Meet the Designer
We get to know Irish knitwear designer Ruth McKeon of Knitterarium
In this article we delve into the designing world of Ruth McKeon. Ruth lives in Co. Westmeath in the middle of Ireland. Ruth is the creator of Knitterarium, a world of beautiful designs inspired by stories from the past, present and future. We caught up with Ruth to find out more about her love of knitting and storytelling.
You say that “Empty needles with cakes of yarn are like an open book of possibility to me; it can become anything I wish it to become.” How do you approach your designing – do you start with an idea, or do you start with a definite ending?
I work both ways equally, depending on the design. For instance, some of my earlier pieces, such as the Éire Collection and the current Ladies of Legend Collection, they were led by a definite ending. I wanted to portray -and tell- the story, so, from that, I then worked backwards, and chose each element that would lead me to the ending I wanted. With a piece like my Dying of the Light pattern, it all came together one evening while driving home, and the setting sun in the sky was a canvas of colour and inspiration before me. I then worked forward with each design element to portray that vision in my head until I got the end piece I was after. I’m comfortable working both ways, ideas and inspiration can strike anywhere, in any form. Sometimes it’s a colour, a pattern, a poem or a story I’ve read. Sometimes it’s a story of my own I am thinking of.
We’re lucky to come from a place full of stories – we’re seeing a series of designs from you called ‘Ladies of Legend’. Would you say Irish legends are one of your main inspirations?
Here in Ireland, we are lucky to have a wonderful rich and vibrant history. It is a heritage I am very proud of and, when starting out, it was very natural and comfortable for me to dip into the background of legends I grew up listening to. For me, the Irish legends are as natural as the air I breathe. As a designer, though, I’ve grown and developed further, and I think it’s important to take inspiration from many things and places, so for now you will see upcoming lines coming from things outside of Irish legends, but I will, no doubt, return to them when I am feeling a little homesick.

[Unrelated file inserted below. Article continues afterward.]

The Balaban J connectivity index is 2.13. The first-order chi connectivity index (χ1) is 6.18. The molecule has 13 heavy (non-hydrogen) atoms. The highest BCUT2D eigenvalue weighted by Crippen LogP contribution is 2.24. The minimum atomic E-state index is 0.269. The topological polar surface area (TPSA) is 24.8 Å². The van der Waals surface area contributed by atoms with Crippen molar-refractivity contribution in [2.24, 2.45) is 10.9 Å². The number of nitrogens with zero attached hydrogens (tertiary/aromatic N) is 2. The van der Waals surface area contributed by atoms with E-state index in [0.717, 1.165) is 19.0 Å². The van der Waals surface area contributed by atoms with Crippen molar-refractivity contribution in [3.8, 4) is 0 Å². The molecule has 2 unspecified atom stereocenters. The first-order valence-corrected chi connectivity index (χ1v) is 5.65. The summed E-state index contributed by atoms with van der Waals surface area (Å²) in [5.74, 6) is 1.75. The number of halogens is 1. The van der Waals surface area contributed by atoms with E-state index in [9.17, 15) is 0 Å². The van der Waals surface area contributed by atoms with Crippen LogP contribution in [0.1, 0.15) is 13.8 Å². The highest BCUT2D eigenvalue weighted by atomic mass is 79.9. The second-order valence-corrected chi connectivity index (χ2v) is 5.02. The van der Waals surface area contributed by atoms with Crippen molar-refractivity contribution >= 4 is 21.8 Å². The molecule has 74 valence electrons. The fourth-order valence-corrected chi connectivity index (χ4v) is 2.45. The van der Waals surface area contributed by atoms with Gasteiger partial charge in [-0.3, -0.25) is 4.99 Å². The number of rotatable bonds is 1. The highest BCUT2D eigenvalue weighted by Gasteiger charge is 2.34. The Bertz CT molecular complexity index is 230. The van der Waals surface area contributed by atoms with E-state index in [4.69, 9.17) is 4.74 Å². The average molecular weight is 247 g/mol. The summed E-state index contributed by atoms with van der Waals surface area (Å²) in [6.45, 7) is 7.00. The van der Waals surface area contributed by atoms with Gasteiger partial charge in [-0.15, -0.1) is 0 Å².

Your designs tell a story, but you’re also inspired by stories you’ve read. What kind of stories most attract you?
Any story or poem that, through their words, can paint a picture in my mind is what attracts me most. All forms of literature, for me, can paint those pictures, and I found many ideas lately, from the light-hearted to the dark and horror-filled. For me, my designs are the re-telling of those stories, they are a visual showing of the picture painted in my mind by stories.
You have a penchant for designing shawls. What about shawls draw you in?
Shawls I’ve found, give me the scope and area to have a little more freedom in design, I am not limited in my design area by shaping, as you would have in garments, or by having small areas like socks and other accessories. Shawls are also a wonderfully versatile garment to wear, for me they are the ultimate accessory. I’ve been known to co-ordinate outfits for special occasions around shawls I want to wear.
Are there any designers that you look to?
I am not, what you would call a “dedicated follower of fashion”. I am a person who tends to walk along to my own beat, and the same happens in my designs. While I follow fashion in general, and know what is current, I find I’m happier designing what speaks to me and comes from the heart, so I don’t tend to look to anyone but design to my own beat.
We’re seeing in the past year a renaissance in the Irish fibre scene – we have a growth in amazing indie dyers, designers and podcasters, etc. How do you hope to see it develop?
The Irish fibre scene at the moment is quite fresh and full of so much exciting, upcoming talent. It is an exciting time to be involved. For me, I’d like to see it continue to grow and develop by nurturing and supporting current and upcoming talent. I would love to see a national network of support and build this talent, I think that, by helping and supporting what is home-grown, I think we can make a great name for the Irish fibre scene at home here, and that can only build bridges to a bigger international platform for everyone.